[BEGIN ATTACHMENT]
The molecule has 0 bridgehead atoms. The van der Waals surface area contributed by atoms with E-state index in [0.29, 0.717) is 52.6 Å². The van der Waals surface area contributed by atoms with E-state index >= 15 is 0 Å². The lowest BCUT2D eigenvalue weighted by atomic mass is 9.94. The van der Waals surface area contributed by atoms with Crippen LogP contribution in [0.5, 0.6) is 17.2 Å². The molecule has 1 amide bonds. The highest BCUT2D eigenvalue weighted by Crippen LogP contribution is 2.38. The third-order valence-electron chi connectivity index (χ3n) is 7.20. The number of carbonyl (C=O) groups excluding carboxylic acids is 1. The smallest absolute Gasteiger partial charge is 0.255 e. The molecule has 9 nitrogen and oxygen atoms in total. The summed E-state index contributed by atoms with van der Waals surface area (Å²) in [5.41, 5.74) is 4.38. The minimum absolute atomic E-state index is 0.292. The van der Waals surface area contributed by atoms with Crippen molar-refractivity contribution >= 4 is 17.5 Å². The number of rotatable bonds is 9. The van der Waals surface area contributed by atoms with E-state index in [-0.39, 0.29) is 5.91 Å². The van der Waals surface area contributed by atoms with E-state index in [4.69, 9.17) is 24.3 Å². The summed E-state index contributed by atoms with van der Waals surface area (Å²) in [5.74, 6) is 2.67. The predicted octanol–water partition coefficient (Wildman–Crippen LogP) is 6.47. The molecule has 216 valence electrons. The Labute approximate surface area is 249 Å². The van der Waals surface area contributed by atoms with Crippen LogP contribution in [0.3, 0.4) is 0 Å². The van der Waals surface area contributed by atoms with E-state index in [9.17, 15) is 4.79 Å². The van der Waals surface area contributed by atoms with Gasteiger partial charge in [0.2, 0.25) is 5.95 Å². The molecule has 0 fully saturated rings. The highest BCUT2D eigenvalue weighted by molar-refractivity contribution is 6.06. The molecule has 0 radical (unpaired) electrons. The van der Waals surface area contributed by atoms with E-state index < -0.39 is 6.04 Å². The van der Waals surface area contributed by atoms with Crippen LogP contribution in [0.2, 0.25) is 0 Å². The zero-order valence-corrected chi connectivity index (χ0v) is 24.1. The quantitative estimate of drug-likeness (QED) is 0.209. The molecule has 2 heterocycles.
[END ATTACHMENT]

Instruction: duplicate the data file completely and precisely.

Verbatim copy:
The molecule has 0 bridgehead atoms. The van der Waals surface area contributed by atoms with E-state index in [0.29, 0.717) is 52.6 Å². The van der Waals surface area contributed by atoms with E-state index >= 15 is 0 Å². The lowest BCUT2D eigenvalue weighted by atomic mass is 9.94. The van der Waals surface area contributed by atoms with Crippen LogP contribution in [0.5, 0.6) is 17.2 Å². The molecule has 1 amide bonds. The highest BCUT2D eigenvalue weighted by Crippen LogP contribution is 2.38. The third-order valence-electron chi connectivity index (χ3n) is 7.20. The number of carbonyl (C=O) groups excluding carboxylic acids is 1. The smallest absolute Gasteiger partial charge is 0.255 e. The molecule has 9 nitrogen and oxygen atoms in total. The summed E-state index contributed by atoms with van der Waals surface area (Å²) in [5.41, 5.74) is 4.38. The minimum absolute atomic E-state index is 0.292. The van der Waals surface area contributed by atoms with Crippen molar-refractivity contribution >= 4 is 17.5 Å². The number of rotatable bonds is 9. The van der Waals surface area contributed by atoms with E-state index in [-0.39, 0.29) is 5.91 Å². The van der Waals surface area contributed by atoms with E-state index in [4.69, 9.17) is 24.3 Å². The summed E-state index contributed by atoms with van der Waals surface area (Å²) in [5.74, 6) is 2.67. The predicted octanol–water partition coefficient (Wildman–Crippen LogP) is 6.47. The molecule has 216 valence electrons. The Labute approximate surface area is 249 Å². The van der Waals surface area contributed by atoms with Crippen LogP contribution in [0.3, 0.4) is 0 Å². The van der Waals surface area contributed by atoms with E-state index in [9.17, 15) is 4.79 Å². The van der Waals surface area contributed by atoms with Gasteiger partial charge in [0.2, 0.25) is 5.95 Å². The molecule has 0 fully saturated rings. The highest BCUT2D eigenvalue weighted by molar-refractivity contribution is 6.06. The molecule has 0 radical (unpaired) electrons. The van der Waals surface area contributed by atoms with E-state index < -0.39 is 6.04 Å². The van der Waals surface area contributed by atoms with Crippen LogP contribution in [0.2, 0.25) is 0 Å². The zero-order valence-corrected chi connectivity index (χ0v) is 24.1. The quantitative estimate of drug-likeness (QED) is 0.209. The molecule has 2 heterocycles.